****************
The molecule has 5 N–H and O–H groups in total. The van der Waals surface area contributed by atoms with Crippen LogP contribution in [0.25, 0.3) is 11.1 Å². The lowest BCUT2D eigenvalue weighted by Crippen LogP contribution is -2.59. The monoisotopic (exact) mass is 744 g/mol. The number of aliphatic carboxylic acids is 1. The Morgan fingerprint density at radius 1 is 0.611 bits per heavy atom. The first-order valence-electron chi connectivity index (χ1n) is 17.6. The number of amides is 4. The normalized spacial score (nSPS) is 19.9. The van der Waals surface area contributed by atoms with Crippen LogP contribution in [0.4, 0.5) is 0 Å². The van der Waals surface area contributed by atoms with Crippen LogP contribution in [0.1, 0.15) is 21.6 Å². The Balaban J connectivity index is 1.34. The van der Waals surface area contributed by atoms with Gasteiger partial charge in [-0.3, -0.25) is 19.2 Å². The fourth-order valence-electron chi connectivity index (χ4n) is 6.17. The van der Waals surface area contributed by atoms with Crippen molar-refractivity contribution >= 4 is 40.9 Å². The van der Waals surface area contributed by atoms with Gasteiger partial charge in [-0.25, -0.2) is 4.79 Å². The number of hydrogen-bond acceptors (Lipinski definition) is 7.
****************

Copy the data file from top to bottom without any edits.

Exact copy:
The molecule has 5 N–H and O–H groups in total. The van der Waals surface area contributed by atoms with Crippen LogP contribution in [0.25, 0.3) is 11.1 Å². The lowest BCUT2D eigenvalue weighted by Crippen LogP contribution is -2.59. The monoisotopic (exact) mass is 744 g/mol. The number of aliphatic carboxylic acids is 1. The Morgan fingerprint density at radius 1 is 0.611 bits per heavy atom. The first-order valence-electron chi connectivity index (χ1n) is 17.6. The number of amides is 4. The normalized spacial score (nSPS) is 19.9. The van der Waals surface area contributed by atoms with Crippen LogP contribution in [0.4, 0.5) is 0 Å². The van der Waals surface area contributed by atoms with Crippen LogP contribution in [0.1, 0.15) is 21.6 Å². The Balaban J connectivity index is 1.34. The van der Waals surface area contributed by atoms with Gasteiger partial charge in [-0.3, -0.25) is 19.2 Å². The fourth-order valence-electron chi connectivity index (χ4n) is 6.17. The van der Waals surface area contributed by atoms with Crippen molar-refractivity contribution >= 4 is 40.9 Å². The van der Waals surface area contributed by atoms with Gasteiger partial charge in [-0.25, -0.2) is 4.79 Å². The number of hydrogen-bond acceptors (Lipinski definition) is 7.